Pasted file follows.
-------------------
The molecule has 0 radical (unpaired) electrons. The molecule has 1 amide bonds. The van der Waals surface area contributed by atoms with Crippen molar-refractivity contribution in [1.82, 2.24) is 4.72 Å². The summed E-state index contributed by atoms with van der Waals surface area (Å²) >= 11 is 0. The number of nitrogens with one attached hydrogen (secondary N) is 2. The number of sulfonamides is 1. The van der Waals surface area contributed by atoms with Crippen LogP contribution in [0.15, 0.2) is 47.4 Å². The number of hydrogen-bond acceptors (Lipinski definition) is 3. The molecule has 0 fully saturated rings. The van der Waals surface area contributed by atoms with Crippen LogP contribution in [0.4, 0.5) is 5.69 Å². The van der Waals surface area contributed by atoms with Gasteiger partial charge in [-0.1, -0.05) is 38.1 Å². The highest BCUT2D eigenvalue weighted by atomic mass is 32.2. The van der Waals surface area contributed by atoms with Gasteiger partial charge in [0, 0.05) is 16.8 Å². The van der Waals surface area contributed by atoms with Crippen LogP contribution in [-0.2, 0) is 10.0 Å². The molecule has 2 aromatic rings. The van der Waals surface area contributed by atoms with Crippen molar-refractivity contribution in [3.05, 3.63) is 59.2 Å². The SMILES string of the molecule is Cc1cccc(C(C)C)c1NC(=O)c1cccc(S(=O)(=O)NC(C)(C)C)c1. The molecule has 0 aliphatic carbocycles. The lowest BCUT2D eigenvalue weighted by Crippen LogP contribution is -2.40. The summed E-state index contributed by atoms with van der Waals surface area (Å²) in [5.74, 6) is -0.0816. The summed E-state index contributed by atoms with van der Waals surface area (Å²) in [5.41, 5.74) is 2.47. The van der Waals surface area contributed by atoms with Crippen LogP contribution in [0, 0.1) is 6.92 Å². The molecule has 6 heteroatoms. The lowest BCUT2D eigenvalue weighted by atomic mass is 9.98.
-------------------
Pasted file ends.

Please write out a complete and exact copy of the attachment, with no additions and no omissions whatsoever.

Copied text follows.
The molecule has 0 radical (unpaired) electrons. The molecule has 1 amide bonds. The van der Waals surface area contributed by atoms with Crippen molar-refractivity contribution in [1.82, 2.24) is 4.72 Å². The summed E-state index contributed by atoms with van der Waals surface area (Å²) >= 11 is 0. The number of nitrogens with one attached hydrogen (secondary N) is 2. The number of sulfonamides is 1. The van der Waals surface area contributed by atoms with Crippen LogP contribution in [0.15, 0.2) is 47.4 Å². The number of hydrogen-bond acceptors (Lipinski definition) is 3. The molecule has 0 fully saturated rings. The van der Waals surface area contributed by atoms with Crippen LogP contribution in [0.4, 0.5) is 5.69 Å². The van der Waals surface area contributed by atoms with Gasteiger partial charge in [-0.1, -0.05) is 38.1 Å². The highest BCUT2D eigenvalue weighted by atomic mass is 32.2. The van der Waals surface area contributed by atoms with Gasteiger partial charge in [0, 0.05) is 16.8 Å². The van der Waals surface area contributed by atoms with Crippen LogP contribution in [-0.2, 0) is 10.0 Å². The molecule has 2 aromatic rings. The van der Waals surface area contributed by atoms with Crippen molar-refractivity contribution in [3.05, 3.63) is 59.2 Å². The SMILES string of the molecule is Cc1cccc(C(C)C)c1NC(=O)c1cccc(S(=O)(=O)NC(C)(C)C)c1. The molecule has 0 aliphatic carbocycles. The lowest BCUT2D eigenvalue weighted by Crippen LogP contribution is -2.40. The summed E-state index contributed by atoms with van der Waals surface area (Å²) in [5.74, 6) is -0.0816. The summed E-state index contributed by atoms with van der Waals surface area (Å²) in [5.41, 5.74) is 2.47. The van der Waals surface area contributed by atoms with Crippen LogP contribution in [0, 0.1) is 6.92 Å². The molecule has 6 heteroatoms. The lowest BCUT2D eigenvalue weighted by atomic mass is 9.98.